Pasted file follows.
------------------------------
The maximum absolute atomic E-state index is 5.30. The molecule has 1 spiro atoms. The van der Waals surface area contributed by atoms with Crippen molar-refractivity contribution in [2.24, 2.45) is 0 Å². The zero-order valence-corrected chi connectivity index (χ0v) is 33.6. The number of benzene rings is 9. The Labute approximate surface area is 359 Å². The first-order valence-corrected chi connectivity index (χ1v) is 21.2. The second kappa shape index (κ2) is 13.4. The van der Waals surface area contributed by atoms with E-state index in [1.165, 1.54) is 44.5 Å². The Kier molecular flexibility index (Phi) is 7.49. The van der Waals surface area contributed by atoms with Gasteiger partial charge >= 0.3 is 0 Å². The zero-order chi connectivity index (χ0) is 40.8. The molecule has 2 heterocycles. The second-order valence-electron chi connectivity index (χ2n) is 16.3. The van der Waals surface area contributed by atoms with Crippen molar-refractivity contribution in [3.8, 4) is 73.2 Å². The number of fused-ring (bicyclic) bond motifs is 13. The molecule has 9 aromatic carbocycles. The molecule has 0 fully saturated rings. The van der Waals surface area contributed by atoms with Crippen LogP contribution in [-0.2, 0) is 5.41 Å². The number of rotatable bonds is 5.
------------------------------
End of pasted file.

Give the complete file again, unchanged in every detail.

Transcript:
The maximum absolute atomic E-state index is 5.30. The molecule has 1 spiro atoms. The van der Waals surface area contributed by atoms with Crippen molar-refractivity contribution in [2.24, 2.45) is 0 Å². The zero-order valence-corrected chi connectivity index (χ0v) is 33.6. The number of benzene rings is 9. The Labute approximate surface area is 359 Å². The first-order valence-corrected chi connectivity index (χ1v) is 21.2. The second kappa shape index (κ2) is 13.4. The van der Waals surface area contributed by atoms with E-state index in [1.165, 1.54) is 44.5 Å². The Kier molecular flexibility index (Phi) is 7.49. The van der Waals surface area contributed by atoms with Gasteiger partial charge >= 0.3 is 0 Å². The zero-order chi connectivity index (χ0) is 40.8. The molecule has 2 heterocycles. The second-order valence-electron chi connectivity index (χ2n) is 16.3. The van der Waals surface area contributed by atoms with Crippen molar-refractivity contribution in [3.8, 4) is 73.2 Å². The number of fused-ring (bicyclic) bond motifs is 13. The molecule has 9 aromatic carbocycles. The molecule has 0 fully saturated rings. The van der Waals surface area contributed by atoms with Crippen LogP contribution in [-0.2, 0) is 5.41 Å². The number of rotatable bonds is 5.